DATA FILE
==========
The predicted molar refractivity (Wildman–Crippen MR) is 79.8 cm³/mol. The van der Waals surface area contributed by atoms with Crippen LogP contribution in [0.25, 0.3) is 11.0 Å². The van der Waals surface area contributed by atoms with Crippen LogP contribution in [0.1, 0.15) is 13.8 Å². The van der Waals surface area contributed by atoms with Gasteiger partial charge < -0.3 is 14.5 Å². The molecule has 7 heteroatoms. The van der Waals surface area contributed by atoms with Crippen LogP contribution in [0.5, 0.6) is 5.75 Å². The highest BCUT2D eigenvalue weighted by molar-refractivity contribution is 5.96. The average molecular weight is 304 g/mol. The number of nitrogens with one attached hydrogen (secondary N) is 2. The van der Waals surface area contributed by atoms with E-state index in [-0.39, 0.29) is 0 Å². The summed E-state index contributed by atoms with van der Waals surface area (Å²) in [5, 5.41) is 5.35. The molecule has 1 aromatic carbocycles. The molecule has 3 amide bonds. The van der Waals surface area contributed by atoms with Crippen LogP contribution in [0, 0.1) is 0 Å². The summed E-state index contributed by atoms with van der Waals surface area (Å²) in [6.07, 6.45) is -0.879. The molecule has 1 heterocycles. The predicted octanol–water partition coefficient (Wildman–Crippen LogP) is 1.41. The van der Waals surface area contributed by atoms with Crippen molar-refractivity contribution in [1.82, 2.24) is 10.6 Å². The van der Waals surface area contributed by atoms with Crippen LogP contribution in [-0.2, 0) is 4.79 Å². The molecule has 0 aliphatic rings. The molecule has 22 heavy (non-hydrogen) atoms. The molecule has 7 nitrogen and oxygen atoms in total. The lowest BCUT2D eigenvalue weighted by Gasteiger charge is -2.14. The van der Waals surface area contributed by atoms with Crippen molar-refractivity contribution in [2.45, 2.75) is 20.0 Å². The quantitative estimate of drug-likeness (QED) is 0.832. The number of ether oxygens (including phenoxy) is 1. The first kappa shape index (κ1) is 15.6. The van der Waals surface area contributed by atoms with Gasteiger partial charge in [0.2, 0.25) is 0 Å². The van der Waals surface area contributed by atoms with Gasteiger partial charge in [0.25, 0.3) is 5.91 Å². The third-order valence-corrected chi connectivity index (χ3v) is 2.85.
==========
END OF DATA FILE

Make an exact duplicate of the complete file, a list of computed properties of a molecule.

The predicted molar refractivity (Wildman–Crippen MR) is 79.8 cm³/mol. The van der Waals surface area contributed by atoms with Crippen LogP contribution in [0.25, 0.3) is 11.0 Å². The van der Waals surface area contributed by atoms with Crippen LogP contribution in [0.1, 0.15) is 13.8 Å². The van der Waals surface area contributed by atoms with Gasteiger partial charge < -0.3 is 14.5 Å². The molecule has 7 heteroatoms. The van der Waals surface area contributed by atoms with Crippen LogP contribution in [0.5, 0.6) is 5.75 Å². The highest BCUT2D eigenvalue weighted by molar-refractivity contribution is 5.96. The average molecular weight is 304 g/mol. The number of nitrogens with one attached hydrogen (secondary N) is 2. The van der Waals surface area contributed by atoms with E-state index in [-0.39, 0.29) is 0 Å². The summed E-state index contributed by atoms with van der Waals surface area (Å²) in [5, 5.41) is 5.35. The molecule has 1 aromatic carbocycles. The molecule has 3 amide bonds. The van der Waals surface area contributed by atoms with Crippen LogP contribution in [0, 0.1) is 0 Å². The summed E-state index contributed by atoms with van der Waals surface area (Å²) in [6.07, 6.45) is -0.879. The molecule has 1 heterocycles. The predicted octanol–water partition coefficient (Wildman–Crippen LogP) is 1.41. The van der Waals surface area contributed by atoms with Crippen molar-refractivity contribution in [1.82, 2.24) is 10.6 Å². The van der Waals surface area contributed by atoms with Crippen LogP contribution in [-0.2, 0) is 4.79 Å². The molecule has 0 aliphatic rings. The molecule has 22 heavy (non-hydrogen) atoms. The molecule has 7 nitrogen and oxygen atoms in total. The lowest BCUT2D eigenvalue weighted by Gasteiger charge is -2.14. The van der Waals surface area contributed by atoms with Crippen molar-refractivity contribution in [2.45, 2.75) is 20.0 Å². The quantitative estimate of drug-likeness (QED) is 0.832. The number of ether oxygens (including phenoxy) is 1. The first kappa shape index (κ1) is 15.6. The van der Waals surface area contributed by atoms with Gasteiger partial charge in [0.2, 0.25) is 0 Å². The van der Waals surface area contributed by atoms with Gasteiger partial charge in [0.25, 0.3) is 5.91 Å². The third-order valence-corrected chi connectivity index (χ3v) is 2.85.